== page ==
WA Police appoints CIO

WA Police appoints CIO

Summary: Western Australia Police's newly appointed chief information officer Craig Ward is making the state-wide police radio network and flexible access to skilled technology staff his top priorities.

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TOPICS: CXO, Government AU
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Western Australia Police's newly appointed chief information officer Craig Ward is making the state-wide police radio network and flexible access to skilled technology staff his top priorities.

A police officer with 28 years experience, Ward moved to the CIO role from his previous position as director of Strategy and Performance in December 2009.

"My job is making sure that what's delivered from an IT systems perspective is what the operational side of the organisation needs," he told ZDNet.com.au yesterday. "What we've delivered in the past is what the organisational arm wanted, not what they needed."

One of his major aims is to oversee the replacement of the police radio network across regional Western Australia.

"This was a major electoral commitment from the government and a major safety issue for police," he said. "If a copper calls from help, we need to make sure someone can hear them and respond."

Ward is also looking to expand the police mobile data network from Perth to the rest of the stat. This will enable the force to roll out handheld Tasking and Dispatch Information Systems (TADIS) handheld computers, which are currently used in Perth, to officers across the state. TADIS provides live access to WA and national criminal databases, photos, names, addresses, firearms and vehicle information.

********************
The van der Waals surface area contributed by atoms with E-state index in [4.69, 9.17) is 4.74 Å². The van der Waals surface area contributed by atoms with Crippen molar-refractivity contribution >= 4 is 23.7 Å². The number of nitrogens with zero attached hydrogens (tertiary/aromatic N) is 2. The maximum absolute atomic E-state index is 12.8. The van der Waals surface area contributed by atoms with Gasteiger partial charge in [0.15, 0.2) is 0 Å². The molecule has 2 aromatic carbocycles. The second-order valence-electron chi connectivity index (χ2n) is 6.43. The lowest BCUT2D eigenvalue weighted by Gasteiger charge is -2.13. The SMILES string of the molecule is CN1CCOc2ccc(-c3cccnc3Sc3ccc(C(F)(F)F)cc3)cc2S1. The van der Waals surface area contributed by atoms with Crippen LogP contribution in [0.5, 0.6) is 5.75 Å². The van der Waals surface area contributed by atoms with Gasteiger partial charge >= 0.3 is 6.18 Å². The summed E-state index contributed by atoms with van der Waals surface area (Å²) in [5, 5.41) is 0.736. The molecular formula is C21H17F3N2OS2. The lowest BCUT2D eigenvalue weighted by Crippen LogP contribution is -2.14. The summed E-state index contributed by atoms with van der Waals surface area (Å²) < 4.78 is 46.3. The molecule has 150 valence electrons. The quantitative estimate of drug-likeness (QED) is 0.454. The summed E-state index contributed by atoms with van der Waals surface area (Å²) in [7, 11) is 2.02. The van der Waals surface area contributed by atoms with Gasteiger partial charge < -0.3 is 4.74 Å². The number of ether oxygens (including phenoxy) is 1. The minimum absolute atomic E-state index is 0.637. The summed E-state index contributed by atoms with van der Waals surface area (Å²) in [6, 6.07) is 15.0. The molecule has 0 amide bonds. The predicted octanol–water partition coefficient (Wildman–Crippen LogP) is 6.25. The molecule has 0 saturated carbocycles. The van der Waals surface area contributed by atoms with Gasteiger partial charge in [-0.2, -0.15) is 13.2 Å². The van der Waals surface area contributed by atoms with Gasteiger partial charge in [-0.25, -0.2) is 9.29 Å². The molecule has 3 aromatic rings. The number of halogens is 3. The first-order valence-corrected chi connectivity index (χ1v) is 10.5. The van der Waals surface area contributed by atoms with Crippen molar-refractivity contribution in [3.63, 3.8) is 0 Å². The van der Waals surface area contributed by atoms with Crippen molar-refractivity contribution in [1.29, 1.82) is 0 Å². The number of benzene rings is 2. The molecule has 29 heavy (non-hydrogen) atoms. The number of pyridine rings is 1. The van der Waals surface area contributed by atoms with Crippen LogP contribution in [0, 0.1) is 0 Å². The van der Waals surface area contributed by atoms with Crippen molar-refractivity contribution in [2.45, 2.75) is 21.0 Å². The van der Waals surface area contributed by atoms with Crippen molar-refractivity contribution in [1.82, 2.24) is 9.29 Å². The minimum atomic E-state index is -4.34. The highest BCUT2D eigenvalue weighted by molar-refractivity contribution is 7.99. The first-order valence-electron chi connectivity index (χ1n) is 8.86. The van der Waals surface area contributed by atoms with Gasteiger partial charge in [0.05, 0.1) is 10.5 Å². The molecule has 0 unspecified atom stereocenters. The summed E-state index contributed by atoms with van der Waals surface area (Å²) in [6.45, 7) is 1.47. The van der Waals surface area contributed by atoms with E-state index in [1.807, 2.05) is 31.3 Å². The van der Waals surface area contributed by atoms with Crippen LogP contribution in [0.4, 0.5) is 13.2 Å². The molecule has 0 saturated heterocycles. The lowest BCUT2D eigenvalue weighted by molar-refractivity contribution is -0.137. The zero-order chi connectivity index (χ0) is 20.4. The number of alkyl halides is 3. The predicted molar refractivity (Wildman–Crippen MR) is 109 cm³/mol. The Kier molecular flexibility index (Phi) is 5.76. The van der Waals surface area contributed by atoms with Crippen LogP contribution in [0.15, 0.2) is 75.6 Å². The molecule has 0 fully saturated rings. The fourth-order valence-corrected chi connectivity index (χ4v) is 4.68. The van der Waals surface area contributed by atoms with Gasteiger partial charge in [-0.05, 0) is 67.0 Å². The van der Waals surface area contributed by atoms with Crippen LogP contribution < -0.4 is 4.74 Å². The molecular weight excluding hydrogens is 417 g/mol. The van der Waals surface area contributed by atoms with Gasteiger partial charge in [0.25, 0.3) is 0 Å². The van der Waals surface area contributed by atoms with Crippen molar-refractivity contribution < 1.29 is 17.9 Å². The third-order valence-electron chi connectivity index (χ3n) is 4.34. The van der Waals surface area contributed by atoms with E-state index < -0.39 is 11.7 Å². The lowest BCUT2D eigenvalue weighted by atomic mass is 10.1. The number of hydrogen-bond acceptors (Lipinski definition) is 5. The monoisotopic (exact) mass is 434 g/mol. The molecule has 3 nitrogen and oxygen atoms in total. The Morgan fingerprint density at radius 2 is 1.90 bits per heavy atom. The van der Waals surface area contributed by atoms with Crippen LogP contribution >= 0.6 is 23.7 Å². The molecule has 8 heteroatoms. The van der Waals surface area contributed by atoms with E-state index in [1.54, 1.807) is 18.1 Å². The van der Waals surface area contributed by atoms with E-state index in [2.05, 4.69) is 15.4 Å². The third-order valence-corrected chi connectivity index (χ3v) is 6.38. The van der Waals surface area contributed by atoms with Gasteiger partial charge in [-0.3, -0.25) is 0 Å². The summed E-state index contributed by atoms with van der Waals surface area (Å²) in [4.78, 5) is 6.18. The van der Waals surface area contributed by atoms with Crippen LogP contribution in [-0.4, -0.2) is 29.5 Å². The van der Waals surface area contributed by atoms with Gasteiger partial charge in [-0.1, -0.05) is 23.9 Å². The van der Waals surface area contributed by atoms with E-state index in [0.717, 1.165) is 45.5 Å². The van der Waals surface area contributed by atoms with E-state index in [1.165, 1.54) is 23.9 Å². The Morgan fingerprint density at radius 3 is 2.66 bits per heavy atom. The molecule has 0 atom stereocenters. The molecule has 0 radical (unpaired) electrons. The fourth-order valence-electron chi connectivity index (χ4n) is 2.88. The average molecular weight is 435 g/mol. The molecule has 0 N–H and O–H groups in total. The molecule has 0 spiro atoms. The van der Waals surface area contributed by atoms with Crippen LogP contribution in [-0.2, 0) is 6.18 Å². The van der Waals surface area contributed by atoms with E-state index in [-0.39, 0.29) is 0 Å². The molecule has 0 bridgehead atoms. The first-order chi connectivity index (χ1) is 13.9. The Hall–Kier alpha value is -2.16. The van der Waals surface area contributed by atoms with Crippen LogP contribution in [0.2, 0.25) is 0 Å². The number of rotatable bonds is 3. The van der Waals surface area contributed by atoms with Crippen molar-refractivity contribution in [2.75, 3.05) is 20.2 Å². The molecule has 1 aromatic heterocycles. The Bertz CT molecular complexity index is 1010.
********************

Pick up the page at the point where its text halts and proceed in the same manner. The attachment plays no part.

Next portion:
"It's about sound decision making," said Ward. "You make your best decisions when you've got the best information. That's critical to policing." The IT department also needed to be "more responsive to the changing needs of policing", he said.

"We're probably the only 24x7 organisation in the state, so it's important that we're responsive and agile," he explained. "The service you get in Kununurra is the same as you get in Albany or the suburbs of Perth."

To achieve this aim, the police force has restructured its sourcing strategy and mix of vendors "so we can get the right people at the right time, while working within the constraints of the government tendering process", he said. WA Police signed a $25 million radio equipment contract with Motorola last September and IT services contracts worth more than $60 million with Ajilon and CSC last May.

"We're trying to get the ability to get projects up quickly," said Ward. "There's always a tension between home-grown resources and top-line people that we can get in quickly. We don't want to always rely on external people but at the same time realise we won't always have everything we need internally."

Before Ward's appointment, the role had lain vacant since August 2008 and been temporarily filled by acting director of Corporate Programs and Development Tony O'Donoghue.

Topics: CXO, Government AU

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